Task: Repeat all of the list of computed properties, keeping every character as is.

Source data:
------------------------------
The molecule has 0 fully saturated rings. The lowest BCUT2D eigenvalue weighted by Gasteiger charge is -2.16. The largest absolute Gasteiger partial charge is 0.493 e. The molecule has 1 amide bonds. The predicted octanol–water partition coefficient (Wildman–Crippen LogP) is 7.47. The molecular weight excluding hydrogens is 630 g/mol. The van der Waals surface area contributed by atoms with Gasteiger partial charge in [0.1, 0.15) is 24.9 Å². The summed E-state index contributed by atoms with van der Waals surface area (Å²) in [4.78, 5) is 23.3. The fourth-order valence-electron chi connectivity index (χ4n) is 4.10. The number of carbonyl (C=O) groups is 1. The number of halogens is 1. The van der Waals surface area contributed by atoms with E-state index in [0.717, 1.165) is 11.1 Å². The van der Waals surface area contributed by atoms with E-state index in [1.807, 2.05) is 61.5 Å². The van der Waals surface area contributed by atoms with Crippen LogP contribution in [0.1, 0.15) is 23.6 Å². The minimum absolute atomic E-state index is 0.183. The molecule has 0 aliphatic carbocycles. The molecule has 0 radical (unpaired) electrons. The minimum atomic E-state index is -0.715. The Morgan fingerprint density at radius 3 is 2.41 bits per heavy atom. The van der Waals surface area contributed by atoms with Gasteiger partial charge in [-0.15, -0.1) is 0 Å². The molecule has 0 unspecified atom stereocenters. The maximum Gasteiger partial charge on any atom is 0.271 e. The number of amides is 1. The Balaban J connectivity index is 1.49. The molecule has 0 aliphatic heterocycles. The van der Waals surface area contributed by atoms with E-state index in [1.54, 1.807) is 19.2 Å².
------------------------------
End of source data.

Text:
The molecule has 0 fully saturated rings. The lowest BCUT2D eigenvalue weighted by Gasteiger charge is -2.16. The largest absolute Gasteiger partial charge is 0.493 e. The molecule has 1 amide bonds. The predicted octanol–water partition coefficient (Wildman–Crippen LogP) is 7.47. The molecular weight excluding hydrogens is 630 g/mol. The van der Waals surface area contributed by atoms with Gasteiger partial charge in [0.1, 0.15) is 24.9 Å². The summed E-state index contributed by atoms with van der Waals surface area (Å²) in [4.78, 5) is 23.3. The fourth-order valence-electron chi connectivity index (χ4n) is 4.10. The number of carbonyl (C=O) groups is 1. The number of halogens is 1. The van der Waals surface area contributed by atoms with E-state index in [0.717, 1.165) is 11.1 Å². The van der Waals surface area contributed by atoms with E-state index in [1.807, 2.05) is 61.5 Å². The van der Waals surface area contributed by atoms with Crippen LogP contribution in [0.1, 0.15) is 23.6 Å². The minimum absolute atomic E-state index is 0.183. The molecule has 0 aliphatic carbocycles. The molecule has 0 radical (unpaired) electrons. The minimum atomic E-state index is -0.715. The Morgan fingerprint density at radius 3 is 2.41 bits per heavy atom. The van der Waals surface area contributed by atoms with Gasteiger partial charge in [-0.15, -0.1) is 0 Å². The molecule has 0 unspecified atom stereocenters. The maximum Gasteiger partial charge on any atom is 0.271 e. The number of amides is 1. The Balaban J connectivity index is 1.49. The molecule has 0 aliphatic heterocycles. The van der Waals surface area contributed by atoms with E-state index in [1.54, 1.807) is 19.2 Å².